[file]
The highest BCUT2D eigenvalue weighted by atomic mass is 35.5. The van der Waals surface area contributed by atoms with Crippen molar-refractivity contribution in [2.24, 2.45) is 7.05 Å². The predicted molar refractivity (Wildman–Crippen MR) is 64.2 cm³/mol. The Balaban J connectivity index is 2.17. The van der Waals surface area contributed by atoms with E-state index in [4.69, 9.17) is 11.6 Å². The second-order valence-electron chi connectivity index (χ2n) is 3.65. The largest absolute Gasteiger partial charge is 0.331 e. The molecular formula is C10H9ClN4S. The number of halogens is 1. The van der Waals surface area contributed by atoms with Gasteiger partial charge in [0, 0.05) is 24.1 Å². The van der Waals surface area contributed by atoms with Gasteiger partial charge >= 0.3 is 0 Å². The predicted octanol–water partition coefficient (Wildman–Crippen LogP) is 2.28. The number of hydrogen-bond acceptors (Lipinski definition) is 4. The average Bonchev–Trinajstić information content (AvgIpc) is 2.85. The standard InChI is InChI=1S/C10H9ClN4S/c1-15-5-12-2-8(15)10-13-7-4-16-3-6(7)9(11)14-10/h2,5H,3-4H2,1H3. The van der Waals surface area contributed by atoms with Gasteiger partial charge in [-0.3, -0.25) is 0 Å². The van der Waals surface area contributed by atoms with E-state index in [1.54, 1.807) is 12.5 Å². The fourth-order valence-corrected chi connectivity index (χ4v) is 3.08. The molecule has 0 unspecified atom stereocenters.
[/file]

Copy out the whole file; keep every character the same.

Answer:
The highest BCUT2D eigenvalue weighted by atomic mass is 35.5. The van der Waals surface area contributed by atoms with Crippen molar-refractivity contribution in [2.24, 2.45) is 7.05 Å². The predicted molar refractivity (Wildman–Crippen MR) is 64.2 cm³/mol. The Balaban J connectivity index is 2.17. The van der Waals surface area contributed by atoms with E-state index in [4.69, 9.17) is 11.6 Å². The second-order valence-electron chi connectivity index (χ2n) is 3.65. The largest absolute Gasteiger partial charge is 0.331 e. The molecular formula is C10H9ClN4S. The number of halogens is 1. The van der Waals surface area contributed by atoms with Gasteiger partial charge in [0, 0.05) is 24.1 Å². The van der Waals surface area contributed by atoms with Gasteiger partial charge >= 0.3 is 0 Å². The predicted octanol–water partition coefficient (Wildman–Crippen LogP) is 2.28. The number of hydrogen-bond acceptors (Lipinski definition) is 4. The average Bonchev–Trinajstić information content (AvgIpc) is 2.85. The standard InChI is InChI=1S/C10H9ClN4S/c1-15-5-12-2-8(15)10-13-7-4-16-3-6(7)9(11)14-10/h2,5H,3-4H2,1H3. The van der Waals surface area contributed by atoms with Gasteiger partial charge in [-0.3, -0.25) is 0 Å². The van der Waals surface area contributed by atoms with E-state index in [1.54, 1.807) is 12.5 Å². The fourth-order valence-corrected chi connectivity index (χ4v) is 3.08. The molecule has 0 unspecified atom stereocenters.